In 1880, when a great earthquake struck Zagreb, the vaults of the cathedral were demolished, and the building itself was significantly damaged. In 1902, a neo-Gothic renovation began. The cathedral gets its present appearance with two high bell towers, a high roof, new pillars in the sanctuary, new altars, and a tomb for the Zagreb archbishops behind the main altar.
5. Cathedral of St. Peter and Paul, Osijek
One of the most impressive Croatian sacral buildings is the cathedral of St. Peter and Paul in Osijek. Unlike other important Croatian cathedrals, this one is just over a hundred years old. At the initiative of Bishop Josip Juraj Strossmayer, in 1894, construction of St. Peter and Paul’s cathedral begin. After the demolition of the older baroque church, it took just four years to complete the cathedral. Since 1898 the panorama of Osijek is unthinkable without its 90-meter-high bell tower, today the second tallest in Croatia and Southeast Europe. Cathedral was built of red facade brick, in the neo-Gothic style. During its short history, it has unfortunately been damaged several times. Mostly during the Croatian War of Independence. The aggressor’s grenades hit it directly more than a hundred times, so in 1994 reconstruction began. The reconstruction continues to this day.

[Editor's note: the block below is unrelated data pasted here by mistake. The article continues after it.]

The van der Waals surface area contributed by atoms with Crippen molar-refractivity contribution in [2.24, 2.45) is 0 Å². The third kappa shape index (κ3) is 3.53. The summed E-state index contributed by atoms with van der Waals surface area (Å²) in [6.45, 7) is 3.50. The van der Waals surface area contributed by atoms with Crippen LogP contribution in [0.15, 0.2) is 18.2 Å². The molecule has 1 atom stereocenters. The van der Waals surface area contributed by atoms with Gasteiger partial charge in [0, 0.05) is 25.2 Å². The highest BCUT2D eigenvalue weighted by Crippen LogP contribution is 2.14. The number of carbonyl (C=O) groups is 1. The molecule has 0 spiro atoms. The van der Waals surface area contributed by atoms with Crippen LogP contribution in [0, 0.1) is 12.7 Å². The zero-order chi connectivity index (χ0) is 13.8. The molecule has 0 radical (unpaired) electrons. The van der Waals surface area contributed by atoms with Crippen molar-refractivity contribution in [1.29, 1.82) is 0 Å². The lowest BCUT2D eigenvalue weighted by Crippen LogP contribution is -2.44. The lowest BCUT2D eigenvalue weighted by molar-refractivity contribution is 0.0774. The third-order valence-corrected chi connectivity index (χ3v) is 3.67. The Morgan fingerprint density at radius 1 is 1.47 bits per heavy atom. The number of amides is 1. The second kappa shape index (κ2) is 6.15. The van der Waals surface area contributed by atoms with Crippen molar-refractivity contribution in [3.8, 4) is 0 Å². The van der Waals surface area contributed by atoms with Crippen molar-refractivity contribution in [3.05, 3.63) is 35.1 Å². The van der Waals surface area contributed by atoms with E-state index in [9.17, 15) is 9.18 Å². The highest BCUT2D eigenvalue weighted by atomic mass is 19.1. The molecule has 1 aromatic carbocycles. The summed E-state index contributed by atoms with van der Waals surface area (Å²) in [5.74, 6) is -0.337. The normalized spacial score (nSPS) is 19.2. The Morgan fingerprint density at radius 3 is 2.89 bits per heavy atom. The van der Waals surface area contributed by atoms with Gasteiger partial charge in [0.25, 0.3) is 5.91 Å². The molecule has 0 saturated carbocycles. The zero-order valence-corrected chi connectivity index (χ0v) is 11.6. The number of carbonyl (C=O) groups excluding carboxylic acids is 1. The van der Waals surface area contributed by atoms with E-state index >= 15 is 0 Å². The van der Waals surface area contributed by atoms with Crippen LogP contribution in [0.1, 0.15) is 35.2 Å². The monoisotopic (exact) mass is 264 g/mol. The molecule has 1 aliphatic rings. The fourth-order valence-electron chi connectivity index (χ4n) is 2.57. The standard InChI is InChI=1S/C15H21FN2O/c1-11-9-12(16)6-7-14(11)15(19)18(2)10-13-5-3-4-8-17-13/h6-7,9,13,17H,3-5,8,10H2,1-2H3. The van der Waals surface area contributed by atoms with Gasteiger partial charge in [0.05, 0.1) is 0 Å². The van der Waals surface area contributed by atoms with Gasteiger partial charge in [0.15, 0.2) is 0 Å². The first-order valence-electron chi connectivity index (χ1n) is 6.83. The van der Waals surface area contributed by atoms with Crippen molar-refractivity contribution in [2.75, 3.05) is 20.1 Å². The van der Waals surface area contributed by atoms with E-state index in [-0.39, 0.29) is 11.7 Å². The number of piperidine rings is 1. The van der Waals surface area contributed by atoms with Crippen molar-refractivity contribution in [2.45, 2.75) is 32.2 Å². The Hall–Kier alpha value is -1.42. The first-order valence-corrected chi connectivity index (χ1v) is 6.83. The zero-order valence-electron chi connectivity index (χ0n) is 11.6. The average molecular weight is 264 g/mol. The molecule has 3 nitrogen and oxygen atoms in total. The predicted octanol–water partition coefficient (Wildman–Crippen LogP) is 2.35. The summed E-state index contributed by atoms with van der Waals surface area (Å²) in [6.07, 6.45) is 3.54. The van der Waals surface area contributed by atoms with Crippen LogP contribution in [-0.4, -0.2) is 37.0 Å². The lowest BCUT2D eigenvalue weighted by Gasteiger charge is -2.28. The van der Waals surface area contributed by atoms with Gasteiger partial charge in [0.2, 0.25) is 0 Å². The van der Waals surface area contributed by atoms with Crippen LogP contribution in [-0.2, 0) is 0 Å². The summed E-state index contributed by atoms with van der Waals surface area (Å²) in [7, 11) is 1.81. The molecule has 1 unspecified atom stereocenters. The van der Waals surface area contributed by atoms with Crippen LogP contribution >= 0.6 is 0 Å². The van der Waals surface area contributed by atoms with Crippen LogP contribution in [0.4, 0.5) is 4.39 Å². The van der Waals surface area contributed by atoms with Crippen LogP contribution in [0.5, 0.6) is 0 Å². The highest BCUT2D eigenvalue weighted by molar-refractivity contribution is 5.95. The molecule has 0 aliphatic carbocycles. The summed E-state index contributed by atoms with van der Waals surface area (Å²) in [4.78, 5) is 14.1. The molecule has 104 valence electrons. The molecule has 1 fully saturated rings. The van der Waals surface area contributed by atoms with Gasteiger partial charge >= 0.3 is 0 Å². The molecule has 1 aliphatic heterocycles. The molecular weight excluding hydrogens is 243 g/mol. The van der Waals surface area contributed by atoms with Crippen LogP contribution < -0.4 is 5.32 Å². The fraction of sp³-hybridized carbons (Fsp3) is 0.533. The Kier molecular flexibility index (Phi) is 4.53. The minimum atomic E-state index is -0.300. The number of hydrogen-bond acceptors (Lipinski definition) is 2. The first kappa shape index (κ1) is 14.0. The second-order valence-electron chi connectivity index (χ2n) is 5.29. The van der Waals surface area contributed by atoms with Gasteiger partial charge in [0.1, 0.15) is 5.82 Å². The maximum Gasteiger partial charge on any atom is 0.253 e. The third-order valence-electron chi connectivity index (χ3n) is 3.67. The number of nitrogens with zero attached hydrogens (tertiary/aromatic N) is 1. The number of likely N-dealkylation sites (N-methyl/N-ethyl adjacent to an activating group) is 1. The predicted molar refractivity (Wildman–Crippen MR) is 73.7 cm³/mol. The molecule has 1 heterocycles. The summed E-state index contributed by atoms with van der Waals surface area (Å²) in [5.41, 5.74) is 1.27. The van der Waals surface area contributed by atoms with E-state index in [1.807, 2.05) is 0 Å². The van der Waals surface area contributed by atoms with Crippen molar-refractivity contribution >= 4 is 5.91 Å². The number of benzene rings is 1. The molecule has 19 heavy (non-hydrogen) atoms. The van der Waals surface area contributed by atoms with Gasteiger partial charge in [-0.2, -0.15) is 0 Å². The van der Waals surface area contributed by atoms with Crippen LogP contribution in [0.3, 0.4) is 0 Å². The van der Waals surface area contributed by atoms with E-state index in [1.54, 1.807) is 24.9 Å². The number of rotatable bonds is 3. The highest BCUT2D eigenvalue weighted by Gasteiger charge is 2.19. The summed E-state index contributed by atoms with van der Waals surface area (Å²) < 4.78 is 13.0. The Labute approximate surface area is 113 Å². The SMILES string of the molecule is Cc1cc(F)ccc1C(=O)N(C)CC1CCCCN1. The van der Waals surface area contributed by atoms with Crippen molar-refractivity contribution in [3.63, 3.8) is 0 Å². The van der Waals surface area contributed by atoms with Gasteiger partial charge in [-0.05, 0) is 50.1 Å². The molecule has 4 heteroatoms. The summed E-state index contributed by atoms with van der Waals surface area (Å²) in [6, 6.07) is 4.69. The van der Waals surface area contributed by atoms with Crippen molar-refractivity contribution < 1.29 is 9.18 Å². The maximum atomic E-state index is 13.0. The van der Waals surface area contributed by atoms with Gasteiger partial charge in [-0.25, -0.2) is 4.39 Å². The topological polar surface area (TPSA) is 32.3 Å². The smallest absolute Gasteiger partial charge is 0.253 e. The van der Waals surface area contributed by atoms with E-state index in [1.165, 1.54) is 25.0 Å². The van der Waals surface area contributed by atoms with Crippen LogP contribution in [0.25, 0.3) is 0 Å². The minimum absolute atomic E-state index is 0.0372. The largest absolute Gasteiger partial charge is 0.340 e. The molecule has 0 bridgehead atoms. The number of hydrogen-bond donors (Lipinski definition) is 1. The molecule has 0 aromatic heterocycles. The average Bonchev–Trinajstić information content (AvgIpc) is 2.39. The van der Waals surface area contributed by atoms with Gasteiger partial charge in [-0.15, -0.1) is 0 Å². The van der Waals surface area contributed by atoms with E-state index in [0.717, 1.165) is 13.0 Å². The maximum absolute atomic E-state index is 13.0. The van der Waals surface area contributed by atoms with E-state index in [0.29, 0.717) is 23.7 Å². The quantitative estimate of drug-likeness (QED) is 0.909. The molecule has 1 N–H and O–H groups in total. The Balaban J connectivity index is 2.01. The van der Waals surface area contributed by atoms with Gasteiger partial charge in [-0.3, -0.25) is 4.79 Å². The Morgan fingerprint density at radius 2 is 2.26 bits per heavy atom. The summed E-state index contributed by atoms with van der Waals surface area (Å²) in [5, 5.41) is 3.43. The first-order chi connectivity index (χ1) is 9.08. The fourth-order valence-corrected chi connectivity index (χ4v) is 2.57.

6. Cathedral of St. Peter, Đakovo
The cathedral of St. Peter in Đakovo is a construction masterpiece. Magnificent symbiosis of interior and exterior. Gothic and Romanesque styles are perfectly intertwined. Pope John XXIII. said that this is the most beautiful cathedral between Venice and Constantinople. After the first one from the 14th century, which Turks destroyed. And the second one, built in the early 18th century in the Baroque style. The cathedral was completed in 1882, after 16 years of construction. There are 7 altars and numerous sculptures in the cathedral. The entire interior of the cathedral, the walls, vaults, and pillars, are richly decorated with various ornaments. But the greatest treasure of the cathedral is its exceptional frescoes. Strossmayer hired the best painters of the time to make them. The cathedral has preserved its original appearance although it has suffered much destruction throughout history.
7. Cathedral of St. Stephen, Hvar